THOMAS Edison acquired a whopping 1,093 US patents, as well as around 1,200 in other countries.
He possessed a particular gift for knowing how to make inventions practically useful, and sometimes commercially successful, and he left a massive footprint on the world.
Thomas Edison’s inventions cover a huge range of products, from children’s toys to electrical power systems, and from storing fruit to recording and playing back sound.
He applied for his first patent when he was 21 and the last one was achieved some 63 years later – two years after he died.
He even earned the nickname The Wizard of Menlo Park – the area of New Jersey, US, where he built his laboratories – because of all his inventions, which included…
The phonograph was the first invention that enabled people to record sound and hear it back – and was the invention that earned Edison his wizard title.
Edison’s recording device used a stylus to mark grooves on a cylinder wrapped in wax paper, and then transmitted the sounds to a vibrating diaphragm.
Interestingly, quantity soon won out over quality, as discs rapidly became more popular than cylinders.
The sound quality of the cylinders was better than that of early discs – but discs could store four minutes of sound, compared to two minutes on Edison’s cylinders.
This invention was combined with Alexander Graham Bell’s then newly-invented telephone, to create a truly indispensable gadget.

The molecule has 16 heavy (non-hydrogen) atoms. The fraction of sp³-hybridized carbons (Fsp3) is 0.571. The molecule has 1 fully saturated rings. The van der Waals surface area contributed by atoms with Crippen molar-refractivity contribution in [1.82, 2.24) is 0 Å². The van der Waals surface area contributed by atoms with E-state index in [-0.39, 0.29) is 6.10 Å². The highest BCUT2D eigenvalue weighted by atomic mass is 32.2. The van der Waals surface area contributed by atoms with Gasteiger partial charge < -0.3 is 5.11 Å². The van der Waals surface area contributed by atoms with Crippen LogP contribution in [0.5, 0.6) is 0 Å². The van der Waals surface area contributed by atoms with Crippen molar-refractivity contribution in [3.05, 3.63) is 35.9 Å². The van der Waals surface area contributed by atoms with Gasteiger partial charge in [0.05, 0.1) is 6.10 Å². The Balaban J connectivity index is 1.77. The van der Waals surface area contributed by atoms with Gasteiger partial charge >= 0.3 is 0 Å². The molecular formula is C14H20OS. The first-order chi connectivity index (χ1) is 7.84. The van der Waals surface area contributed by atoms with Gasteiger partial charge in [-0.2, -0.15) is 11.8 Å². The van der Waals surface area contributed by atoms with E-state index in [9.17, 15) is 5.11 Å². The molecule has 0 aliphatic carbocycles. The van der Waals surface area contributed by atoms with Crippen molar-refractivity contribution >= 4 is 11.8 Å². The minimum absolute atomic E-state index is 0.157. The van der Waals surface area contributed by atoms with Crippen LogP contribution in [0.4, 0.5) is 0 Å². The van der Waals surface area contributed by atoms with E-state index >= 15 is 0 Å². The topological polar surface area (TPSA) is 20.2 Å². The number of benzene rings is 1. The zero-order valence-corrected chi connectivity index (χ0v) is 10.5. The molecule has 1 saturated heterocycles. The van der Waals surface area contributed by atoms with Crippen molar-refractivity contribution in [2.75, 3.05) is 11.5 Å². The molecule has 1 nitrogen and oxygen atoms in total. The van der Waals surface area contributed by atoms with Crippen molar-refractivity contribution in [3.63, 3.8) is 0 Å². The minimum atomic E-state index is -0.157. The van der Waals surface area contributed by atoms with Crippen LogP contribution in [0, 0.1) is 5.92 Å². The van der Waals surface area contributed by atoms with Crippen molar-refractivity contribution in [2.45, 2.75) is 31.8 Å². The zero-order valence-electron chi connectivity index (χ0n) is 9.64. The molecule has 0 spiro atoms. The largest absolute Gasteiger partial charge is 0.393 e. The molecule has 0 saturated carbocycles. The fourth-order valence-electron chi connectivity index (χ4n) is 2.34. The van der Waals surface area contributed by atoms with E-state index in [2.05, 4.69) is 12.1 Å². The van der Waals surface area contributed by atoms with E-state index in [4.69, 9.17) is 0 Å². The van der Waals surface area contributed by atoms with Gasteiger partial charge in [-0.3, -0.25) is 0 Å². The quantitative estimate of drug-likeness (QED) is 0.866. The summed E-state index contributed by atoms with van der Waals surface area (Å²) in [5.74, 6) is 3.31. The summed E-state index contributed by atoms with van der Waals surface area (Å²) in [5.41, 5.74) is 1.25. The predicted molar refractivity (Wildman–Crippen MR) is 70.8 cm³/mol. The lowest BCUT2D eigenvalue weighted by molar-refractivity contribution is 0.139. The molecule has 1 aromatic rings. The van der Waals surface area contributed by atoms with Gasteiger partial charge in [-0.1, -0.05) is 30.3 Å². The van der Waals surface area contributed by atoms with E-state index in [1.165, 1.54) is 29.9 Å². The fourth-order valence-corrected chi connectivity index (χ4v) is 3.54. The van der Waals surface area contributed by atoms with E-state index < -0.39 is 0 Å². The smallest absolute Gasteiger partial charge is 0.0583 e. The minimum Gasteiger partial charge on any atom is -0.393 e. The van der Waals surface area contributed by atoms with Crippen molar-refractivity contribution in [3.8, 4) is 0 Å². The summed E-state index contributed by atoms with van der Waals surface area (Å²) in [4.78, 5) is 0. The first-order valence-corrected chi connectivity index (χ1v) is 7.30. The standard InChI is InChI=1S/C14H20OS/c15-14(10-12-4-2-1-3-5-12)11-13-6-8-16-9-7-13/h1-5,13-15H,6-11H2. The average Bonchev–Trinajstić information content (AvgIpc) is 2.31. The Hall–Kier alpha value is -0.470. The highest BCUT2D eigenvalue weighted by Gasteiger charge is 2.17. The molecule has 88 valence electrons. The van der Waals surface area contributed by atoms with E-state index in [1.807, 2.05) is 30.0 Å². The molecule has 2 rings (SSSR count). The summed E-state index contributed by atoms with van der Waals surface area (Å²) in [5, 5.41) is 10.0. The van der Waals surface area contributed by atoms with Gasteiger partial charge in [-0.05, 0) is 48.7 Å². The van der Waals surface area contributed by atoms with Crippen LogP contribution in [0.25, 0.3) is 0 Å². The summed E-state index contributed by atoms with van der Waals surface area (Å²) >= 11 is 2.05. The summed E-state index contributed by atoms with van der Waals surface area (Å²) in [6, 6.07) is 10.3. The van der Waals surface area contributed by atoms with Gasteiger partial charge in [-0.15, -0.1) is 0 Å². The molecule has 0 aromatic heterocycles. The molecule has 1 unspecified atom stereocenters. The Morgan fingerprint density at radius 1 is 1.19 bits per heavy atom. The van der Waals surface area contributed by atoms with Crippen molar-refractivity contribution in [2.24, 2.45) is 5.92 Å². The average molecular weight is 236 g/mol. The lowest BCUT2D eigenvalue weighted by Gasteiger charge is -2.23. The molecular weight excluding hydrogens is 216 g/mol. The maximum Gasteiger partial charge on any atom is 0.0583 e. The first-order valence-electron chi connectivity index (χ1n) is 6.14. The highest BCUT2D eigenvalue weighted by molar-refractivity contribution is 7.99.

Edison’s invention used a button of carbon that would change resistance depending on the pressure of sound waves.
This allowed voice signals to be converted into higher voltages, which in turn allowed the signal to be sent over a longer distance.
Edison’s carbon microphone was quickly adopted by Bell to improve his telephone system.
Edison invented a system which raised telegraph output from 120 to 1,000 words per minute.
He created a machine which automatically printed telegraph messages from marks made with a metal stylus on chemically treated paper or cardboard.
These messages could then be transmitted to several stations without needing an operator – thereby saving labour.
Edison and British inventor Joseph Swan famously fought for the patent of the first commercially successful light bulb in 1879.
Edison was granted the patent, and his work did extend the lifespan of early light bulbs, but Swan and other inventors have been recognised since.
They joined forces shortly after and formed Edison-Swan – probably the largest light bulb manufacturing company.
Edison’s work on the glass vacuum tube used for the light bulb gave him the idea for a separate invention of a method to preserve fruit and vegetables in a vacuum jar.
Direct current (DC) is an electrical current which flows consistently in one… Brinkwire Brief News.